Rogue One sees Hollywood finally give us a blind hero

On Friday the long awaited Star Wars spin-off movie was finally revealed to fans. And amongst the breathtaking CGI and the intriguing plot twists, we also saw a whole host of new characters.

But the true edge of Rogue One, comes from its diverse cast. Riz Ahmed who plays British-Asian pilot, Bodhi Rook, has publicly praised the  ‘colour blind’ casting that sees the rebel band consists of a Mexican (Diego Luna), two Chinese (Donnie Yen and Wen Jiang) and African-American (Forest Whitaker),  all of whom are led by a young British woman (Jones) whose on-screen father is Danish (Mads Mikkelsen).

“That’s what’s cool about Star Wars now,” says Ahmed. “They are such global films that they can’t help but reflect the global nature of their audience. And I find that refreshing, and exciting. And yes, it’s a step towards the promised land for all of us.”

But it was the blind badass warrior-monk Chirrut Îmwe that stole the show. Played by the martial arts actor Donnie Yen, Chirrut is a blind ninja, whose unshakable faith and bravery are key to stealing the plans for the Death Star

And yet Yen almost passed on the opportunity to play this incredible part. “It was several months after I was approached for the part that I decided to take it up,” Yen was quoted as saying. “Because it would mean that I had to leave Hong Kong – and my children – for months. I couldn’t make up my mind at the beginning. But, of course, I feel lucky that I didn’t turn it down.”

He was also concerned his character was a forced attempt at marketing to the huge Chinese fanbase. “When the director [Gareth Edwards] approached me, I began by asking, quite frankly, if it’s a real character, or if he’s only casting me based on commercial considerations for the [Chinese] market. Once he told me what my character was going to be like, and some of my lines, including the iconic ‘May the Force be with you’, I recognized the importance of my character.”




Yen, who choreograph most of his own action as Imwe, also revealed that he was the reason the character was made blind.

“They asked for my opinions after giving me the script, and I told them I thought the character could use some more distinctive characteristics,”he said.

“It’s very much consistent with the story of the film, because when you can’t see, you have to feel things with your heart … Martial arts is also about feeling with one’s heart,” Yen explained.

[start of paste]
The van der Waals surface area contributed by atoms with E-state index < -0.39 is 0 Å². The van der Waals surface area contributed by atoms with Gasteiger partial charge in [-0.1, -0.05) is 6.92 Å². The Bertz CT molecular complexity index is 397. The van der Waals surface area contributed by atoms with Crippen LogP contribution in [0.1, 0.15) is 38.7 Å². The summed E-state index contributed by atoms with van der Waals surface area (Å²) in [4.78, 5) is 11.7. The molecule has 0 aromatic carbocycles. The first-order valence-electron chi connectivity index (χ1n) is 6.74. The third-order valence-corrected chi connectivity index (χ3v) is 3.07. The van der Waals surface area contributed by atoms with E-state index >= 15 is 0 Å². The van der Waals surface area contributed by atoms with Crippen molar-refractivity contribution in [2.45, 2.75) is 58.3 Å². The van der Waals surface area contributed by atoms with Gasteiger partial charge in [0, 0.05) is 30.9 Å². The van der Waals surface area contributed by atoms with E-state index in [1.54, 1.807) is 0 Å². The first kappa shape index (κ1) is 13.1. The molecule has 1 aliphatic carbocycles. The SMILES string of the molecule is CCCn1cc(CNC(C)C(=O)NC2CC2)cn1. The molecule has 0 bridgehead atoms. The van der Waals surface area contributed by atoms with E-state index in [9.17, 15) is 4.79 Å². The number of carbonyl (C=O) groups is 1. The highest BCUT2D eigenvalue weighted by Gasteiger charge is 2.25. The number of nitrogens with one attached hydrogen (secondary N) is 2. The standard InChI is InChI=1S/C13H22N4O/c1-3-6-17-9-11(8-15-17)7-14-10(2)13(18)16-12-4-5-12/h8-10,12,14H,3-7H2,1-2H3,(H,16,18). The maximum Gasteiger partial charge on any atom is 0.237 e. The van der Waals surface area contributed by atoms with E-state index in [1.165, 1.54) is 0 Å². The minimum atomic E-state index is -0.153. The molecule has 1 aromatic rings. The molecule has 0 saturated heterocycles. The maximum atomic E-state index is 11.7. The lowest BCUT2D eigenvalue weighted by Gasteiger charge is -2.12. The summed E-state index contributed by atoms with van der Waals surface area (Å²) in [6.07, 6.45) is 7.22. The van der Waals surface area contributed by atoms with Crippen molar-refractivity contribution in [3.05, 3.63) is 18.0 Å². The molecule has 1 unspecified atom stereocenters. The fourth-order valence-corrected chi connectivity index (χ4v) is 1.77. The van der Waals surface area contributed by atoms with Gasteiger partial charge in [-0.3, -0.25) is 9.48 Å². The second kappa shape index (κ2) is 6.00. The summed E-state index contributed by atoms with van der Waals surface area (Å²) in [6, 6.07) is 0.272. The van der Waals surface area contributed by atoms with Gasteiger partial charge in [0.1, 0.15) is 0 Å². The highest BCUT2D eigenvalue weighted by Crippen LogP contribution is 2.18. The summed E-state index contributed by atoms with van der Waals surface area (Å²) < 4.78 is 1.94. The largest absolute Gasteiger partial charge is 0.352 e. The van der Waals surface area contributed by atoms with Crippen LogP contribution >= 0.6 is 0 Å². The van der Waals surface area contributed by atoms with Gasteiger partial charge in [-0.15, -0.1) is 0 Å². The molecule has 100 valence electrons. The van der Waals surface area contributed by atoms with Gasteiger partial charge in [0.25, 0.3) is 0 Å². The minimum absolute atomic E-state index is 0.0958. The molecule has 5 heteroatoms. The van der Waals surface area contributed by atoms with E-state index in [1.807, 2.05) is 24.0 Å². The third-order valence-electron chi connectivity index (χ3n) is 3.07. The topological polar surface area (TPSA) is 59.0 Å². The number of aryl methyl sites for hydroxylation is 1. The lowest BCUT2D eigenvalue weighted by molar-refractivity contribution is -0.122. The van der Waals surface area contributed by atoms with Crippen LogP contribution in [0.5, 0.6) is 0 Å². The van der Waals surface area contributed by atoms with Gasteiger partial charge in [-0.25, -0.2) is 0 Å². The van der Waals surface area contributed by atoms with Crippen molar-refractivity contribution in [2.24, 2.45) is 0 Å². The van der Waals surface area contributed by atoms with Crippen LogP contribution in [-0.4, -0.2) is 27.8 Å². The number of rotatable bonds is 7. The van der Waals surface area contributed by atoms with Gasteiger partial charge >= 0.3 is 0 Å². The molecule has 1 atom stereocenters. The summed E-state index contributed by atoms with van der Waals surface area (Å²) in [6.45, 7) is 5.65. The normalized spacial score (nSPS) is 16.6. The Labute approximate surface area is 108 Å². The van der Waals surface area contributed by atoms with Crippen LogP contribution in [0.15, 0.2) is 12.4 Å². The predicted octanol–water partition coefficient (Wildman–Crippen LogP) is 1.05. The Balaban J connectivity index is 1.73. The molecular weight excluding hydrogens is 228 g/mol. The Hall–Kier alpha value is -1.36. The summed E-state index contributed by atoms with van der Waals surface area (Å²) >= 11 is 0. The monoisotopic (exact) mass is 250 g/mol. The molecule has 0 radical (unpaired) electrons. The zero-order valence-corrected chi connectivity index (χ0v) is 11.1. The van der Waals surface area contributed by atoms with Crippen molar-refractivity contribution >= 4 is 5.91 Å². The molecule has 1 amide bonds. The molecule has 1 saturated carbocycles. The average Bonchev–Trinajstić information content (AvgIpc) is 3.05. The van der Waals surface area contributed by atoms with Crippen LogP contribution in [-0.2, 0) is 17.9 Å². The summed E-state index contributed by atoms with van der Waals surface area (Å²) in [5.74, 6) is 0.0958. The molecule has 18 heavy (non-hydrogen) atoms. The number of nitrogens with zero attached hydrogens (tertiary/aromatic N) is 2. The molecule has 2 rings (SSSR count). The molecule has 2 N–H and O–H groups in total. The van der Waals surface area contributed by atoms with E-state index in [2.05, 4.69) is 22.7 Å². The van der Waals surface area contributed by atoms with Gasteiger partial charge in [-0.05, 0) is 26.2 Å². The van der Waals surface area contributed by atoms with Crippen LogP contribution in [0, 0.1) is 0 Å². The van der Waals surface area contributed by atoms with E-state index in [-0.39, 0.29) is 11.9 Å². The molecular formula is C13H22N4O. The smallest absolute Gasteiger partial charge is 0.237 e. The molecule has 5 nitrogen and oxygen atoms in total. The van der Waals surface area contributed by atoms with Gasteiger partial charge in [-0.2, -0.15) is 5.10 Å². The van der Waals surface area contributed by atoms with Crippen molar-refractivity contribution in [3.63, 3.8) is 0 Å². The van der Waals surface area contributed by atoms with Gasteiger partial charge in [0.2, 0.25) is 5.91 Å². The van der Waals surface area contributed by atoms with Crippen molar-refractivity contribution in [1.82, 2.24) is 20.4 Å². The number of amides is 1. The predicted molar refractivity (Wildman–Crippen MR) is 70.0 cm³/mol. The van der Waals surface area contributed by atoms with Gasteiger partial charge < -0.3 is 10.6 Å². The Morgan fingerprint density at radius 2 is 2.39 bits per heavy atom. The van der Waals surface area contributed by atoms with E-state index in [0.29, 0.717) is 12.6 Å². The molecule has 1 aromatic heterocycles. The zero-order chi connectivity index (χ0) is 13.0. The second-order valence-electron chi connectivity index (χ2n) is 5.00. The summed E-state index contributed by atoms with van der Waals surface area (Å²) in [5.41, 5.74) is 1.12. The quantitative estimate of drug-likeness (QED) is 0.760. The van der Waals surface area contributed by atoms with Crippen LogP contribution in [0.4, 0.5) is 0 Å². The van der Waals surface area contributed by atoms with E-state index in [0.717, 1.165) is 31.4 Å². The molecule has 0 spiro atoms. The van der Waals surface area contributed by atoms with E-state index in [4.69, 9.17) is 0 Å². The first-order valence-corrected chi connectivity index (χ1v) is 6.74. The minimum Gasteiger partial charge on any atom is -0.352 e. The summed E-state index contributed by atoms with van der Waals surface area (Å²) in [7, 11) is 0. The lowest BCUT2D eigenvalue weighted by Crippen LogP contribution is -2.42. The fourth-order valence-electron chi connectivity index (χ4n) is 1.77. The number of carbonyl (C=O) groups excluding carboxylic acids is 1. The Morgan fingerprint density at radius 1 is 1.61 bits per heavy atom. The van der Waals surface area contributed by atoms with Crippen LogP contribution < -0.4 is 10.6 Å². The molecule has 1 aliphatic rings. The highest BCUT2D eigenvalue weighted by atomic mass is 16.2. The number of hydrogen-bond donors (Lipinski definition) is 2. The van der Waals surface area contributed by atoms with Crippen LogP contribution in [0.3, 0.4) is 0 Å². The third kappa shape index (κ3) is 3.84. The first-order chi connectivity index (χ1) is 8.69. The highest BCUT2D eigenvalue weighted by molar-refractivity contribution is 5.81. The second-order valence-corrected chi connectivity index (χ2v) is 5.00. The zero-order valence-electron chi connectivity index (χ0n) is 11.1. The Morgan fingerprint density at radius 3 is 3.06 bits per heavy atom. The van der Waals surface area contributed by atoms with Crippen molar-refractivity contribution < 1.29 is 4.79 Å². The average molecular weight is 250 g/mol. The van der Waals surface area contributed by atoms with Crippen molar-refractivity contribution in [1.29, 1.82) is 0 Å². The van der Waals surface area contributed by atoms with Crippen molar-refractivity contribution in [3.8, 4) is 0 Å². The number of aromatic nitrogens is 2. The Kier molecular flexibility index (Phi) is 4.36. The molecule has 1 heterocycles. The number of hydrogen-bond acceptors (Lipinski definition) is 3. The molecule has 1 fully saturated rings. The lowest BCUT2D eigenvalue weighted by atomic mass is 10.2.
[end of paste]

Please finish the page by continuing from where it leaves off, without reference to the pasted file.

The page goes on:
He noted, however, that fighting as a blind character was extra difficult. Yen told USA Today that his vision impairment was not created by special effects and in the weeks before filming began, he trained himself to imagine his surroundings to be pitch black even with his eyes open.


“As a blind character, I wasn’t able to look at them in the eyes and control the reactions, so that was actually the hardest part. Plus, wearing the contact lenses, it was not comfortable and I had to [take] them out of my eyes every 20 minutes,” Yen said.

Yen added that the best part about being in the Star Wars spin-off is that he’s now a part of a franchise that includes and represents a greater variety of people and that he was delighted that a Chinese actor is finally involved in Star Wars.

“As a Chinese actor, that’s a long time coming,” Yen told Boston Magazine. “You could not imagine this could happen decades ago. The world’s a lot closer today. We’re in a complex but diverse world. I’m glad I can represent and, hopefully when the movie comes out, it sets a great example for younger actors, not just Chinese actors. They too can achieve their goals.”

Rogue One represents a brighter future for people often ignored or sidelined by Hollywood. It’s inclusion – and celebration – of disability and diversity is certainly a promising step in the right direction. Still, the next achievement would be for Hollywood to cast disabled actors in disabled parts – rather than just casting able-bodied actors to play at being disabled. Hopefully, in this galaxy not too far away, we’ll see more disabled actors working in prominent roles, where their disability is both central as well as incidental.

Like Leia, we’ve got hope.

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